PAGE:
Bank-compliance costs soar, says study

Jan 14, 2008 @ 3:44 pm

By Sara Hansard

Compliance costs at some of the nation’s top banks have grown significantly faster than net income, according a survey of 20 of the top banking and thrift institutions released today by the Deloitte Center for Banking Solutions.

Compliance spending grew 159% on average from 2002 to 2006, according the report, Navigating the compliance Labyrinth: The Challenge for Banks.

The Deloitte Center for Banking Solutions is part of accounting firm Deloitte & Touche USA LLP, both headquartered in New York.

As a percentage of net income, compliance spending increased to 3.7% in 2006 from 2.8% in 2002, the report found.

Banks spent an average of $83.5 million on compliance in 2006, an 86% increase from $44.8 million in 2002.

“Senior bank executives feel that compliance costs have drastically increased in recent years, and will likely increase further given the recent focus on mortgage lending practices,” Don Ogilvie, the independent chairman of the Deloitte Center for Banking Solutions, said in the release about the report.

Banks could mitigate rising compliance costs by focusing more on reducing redundant processes and investing in more technology, the report concluded.

Banks have managed increased compliance obligations by adding people rather than leveraging technology and improving processes, Mr. Ogilvie said.

“Banks must re-examine their approach to resource allocation,” he said.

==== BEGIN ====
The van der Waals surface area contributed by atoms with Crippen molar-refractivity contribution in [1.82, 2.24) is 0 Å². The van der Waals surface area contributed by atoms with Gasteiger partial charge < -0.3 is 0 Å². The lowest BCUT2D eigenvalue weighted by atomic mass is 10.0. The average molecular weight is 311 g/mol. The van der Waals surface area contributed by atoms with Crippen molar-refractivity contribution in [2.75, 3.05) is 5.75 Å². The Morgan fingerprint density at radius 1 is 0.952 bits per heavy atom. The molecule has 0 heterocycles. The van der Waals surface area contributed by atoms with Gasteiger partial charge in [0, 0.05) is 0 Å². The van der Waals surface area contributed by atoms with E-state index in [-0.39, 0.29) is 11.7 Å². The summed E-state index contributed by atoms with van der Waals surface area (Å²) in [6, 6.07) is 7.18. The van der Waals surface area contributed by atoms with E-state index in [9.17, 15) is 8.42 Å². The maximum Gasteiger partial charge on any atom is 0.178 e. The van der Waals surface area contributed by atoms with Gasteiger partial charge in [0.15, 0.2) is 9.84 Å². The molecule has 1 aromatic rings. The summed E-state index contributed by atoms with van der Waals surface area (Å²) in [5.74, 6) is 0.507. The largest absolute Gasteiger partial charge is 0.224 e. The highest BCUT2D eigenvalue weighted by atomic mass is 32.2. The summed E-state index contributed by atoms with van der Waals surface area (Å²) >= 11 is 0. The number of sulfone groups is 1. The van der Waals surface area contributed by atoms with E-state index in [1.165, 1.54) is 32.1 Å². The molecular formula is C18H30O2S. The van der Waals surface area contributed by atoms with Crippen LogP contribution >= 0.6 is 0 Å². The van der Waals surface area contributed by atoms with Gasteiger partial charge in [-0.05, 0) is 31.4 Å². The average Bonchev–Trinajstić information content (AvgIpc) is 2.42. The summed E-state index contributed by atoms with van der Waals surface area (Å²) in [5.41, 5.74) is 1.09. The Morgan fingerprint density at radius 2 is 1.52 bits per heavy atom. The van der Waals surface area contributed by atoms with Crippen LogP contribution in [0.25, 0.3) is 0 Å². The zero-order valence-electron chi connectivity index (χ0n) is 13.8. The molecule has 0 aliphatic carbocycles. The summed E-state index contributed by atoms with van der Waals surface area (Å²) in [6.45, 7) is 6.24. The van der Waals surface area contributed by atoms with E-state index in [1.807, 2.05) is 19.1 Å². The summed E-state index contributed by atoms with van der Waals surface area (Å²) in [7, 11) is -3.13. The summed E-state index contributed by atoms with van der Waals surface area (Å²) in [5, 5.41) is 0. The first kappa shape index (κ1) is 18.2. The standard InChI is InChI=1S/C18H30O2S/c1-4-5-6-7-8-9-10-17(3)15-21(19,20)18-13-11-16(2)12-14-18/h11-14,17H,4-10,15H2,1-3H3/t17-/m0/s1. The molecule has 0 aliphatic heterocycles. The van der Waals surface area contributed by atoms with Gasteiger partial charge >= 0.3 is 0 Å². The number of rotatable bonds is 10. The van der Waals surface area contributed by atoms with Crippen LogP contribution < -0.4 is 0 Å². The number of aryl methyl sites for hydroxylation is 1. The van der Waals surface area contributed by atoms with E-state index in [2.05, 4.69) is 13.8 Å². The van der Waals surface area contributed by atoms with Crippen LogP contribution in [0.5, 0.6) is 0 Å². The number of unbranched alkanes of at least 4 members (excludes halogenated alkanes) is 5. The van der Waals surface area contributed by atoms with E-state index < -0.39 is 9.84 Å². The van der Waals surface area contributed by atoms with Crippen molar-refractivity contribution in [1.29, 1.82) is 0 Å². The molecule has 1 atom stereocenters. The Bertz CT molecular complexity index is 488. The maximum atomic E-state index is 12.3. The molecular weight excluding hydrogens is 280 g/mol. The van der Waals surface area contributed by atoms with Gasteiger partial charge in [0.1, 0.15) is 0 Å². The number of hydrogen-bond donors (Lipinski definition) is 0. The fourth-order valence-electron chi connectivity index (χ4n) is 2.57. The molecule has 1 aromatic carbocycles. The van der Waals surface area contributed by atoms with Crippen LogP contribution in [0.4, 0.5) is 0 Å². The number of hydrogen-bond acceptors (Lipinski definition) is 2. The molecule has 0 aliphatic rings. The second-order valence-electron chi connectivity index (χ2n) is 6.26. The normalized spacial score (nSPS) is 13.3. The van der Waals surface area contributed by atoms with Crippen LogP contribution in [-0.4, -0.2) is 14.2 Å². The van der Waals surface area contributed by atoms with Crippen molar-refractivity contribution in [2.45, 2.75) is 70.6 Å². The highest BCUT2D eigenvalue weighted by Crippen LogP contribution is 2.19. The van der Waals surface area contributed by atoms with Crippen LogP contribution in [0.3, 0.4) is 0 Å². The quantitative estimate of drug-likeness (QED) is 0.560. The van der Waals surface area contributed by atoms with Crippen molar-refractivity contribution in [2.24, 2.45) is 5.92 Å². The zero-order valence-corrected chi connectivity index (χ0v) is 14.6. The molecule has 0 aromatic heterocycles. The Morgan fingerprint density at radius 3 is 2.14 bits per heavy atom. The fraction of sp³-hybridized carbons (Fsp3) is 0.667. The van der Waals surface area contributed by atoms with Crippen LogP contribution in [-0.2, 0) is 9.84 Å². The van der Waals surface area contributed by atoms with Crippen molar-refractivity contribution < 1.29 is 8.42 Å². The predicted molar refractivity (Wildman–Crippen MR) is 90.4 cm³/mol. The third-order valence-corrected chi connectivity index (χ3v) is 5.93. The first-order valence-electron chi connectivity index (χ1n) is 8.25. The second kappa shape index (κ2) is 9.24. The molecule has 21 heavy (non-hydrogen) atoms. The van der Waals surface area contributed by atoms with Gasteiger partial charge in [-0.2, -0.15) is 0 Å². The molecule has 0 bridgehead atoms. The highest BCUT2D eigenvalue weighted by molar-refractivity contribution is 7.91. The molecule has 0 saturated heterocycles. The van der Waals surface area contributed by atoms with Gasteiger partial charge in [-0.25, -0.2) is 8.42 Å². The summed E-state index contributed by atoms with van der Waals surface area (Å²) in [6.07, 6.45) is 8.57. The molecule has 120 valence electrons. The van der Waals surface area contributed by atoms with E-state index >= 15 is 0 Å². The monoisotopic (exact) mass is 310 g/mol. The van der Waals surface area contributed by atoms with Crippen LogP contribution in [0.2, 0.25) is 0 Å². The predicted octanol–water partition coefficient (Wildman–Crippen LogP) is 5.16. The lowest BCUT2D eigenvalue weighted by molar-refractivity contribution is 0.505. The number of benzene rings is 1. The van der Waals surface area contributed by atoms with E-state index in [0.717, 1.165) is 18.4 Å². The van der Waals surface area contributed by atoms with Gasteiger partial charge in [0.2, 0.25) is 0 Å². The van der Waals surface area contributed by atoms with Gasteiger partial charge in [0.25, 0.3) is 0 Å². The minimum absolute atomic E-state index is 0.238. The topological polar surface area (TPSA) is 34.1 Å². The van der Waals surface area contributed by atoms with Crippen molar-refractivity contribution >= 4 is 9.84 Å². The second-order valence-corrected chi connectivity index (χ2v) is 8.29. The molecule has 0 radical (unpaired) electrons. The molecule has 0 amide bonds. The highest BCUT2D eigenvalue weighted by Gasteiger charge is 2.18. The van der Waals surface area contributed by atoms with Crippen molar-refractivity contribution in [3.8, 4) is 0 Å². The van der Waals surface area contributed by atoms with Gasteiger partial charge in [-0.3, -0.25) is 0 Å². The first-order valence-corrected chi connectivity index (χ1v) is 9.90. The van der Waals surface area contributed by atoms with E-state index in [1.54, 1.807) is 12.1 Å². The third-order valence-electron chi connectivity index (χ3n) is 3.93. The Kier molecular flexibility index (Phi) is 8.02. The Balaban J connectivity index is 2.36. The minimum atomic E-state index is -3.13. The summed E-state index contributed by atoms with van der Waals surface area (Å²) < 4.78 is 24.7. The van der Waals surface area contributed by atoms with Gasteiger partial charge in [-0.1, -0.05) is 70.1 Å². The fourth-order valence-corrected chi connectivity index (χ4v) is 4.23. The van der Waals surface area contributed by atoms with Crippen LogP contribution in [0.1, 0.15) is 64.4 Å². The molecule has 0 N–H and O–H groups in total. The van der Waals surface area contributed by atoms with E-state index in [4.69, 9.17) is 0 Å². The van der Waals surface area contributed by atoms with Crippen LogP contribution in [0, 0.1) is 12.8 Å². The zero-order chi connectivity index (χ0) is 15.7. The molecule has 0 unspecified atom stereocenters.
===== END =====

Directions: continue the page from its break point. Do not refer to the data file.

Sixty percent of compliance spending went to compensate staff, while only 18% went to capital expenses such as information technology systems, the report said.


What do you think?

View comments

Recommended for you

Featured video


Why advisers are pessimistic about the economy

Deputy editor Bob Hordt and senior research analyst Matt Sirinides discuss a recent InvestmentNews survey of advisers, most of whom see a recession ahead before the next presidential election.

Latest news & opinion

John Bogle, Vanguard founder, dies at 89

The pioneer of low-cost, passive investments died of cancer.

10 biggest breakaways of Q4

Echelon Partners lists the 10 biggest adviser moves out of wirehouses during last year's final quarter.

6 biggest RIA acquisitions of 2018

As M&A involving registered investment advisers hit another record last year, these six deals topped the list

Anatomy of an annuity buyout offer

Readers are invited to comment on whether the columnist should keep or ditch her Ohio National VA contract

Factions emerge in OneFPA overhaul

Critics fear the FPA is trying to take money and power from local chapters, which officials and proponents call overblown.


Hi! Glad you're here and we hope you like all the great work we do here at InvestmentNews. But what we do is expensive and is funded in part by our sponsors. So won't you show our sponsors a little love by whitelisting It'll help us continue to serve you.

Yes, show me how to whitelist

Ad blocker detected. Please whitelist us or give premium a try.


Subscribe and Save 60%

Premium Access
Print + Digital

Learn more
Subscribe to Print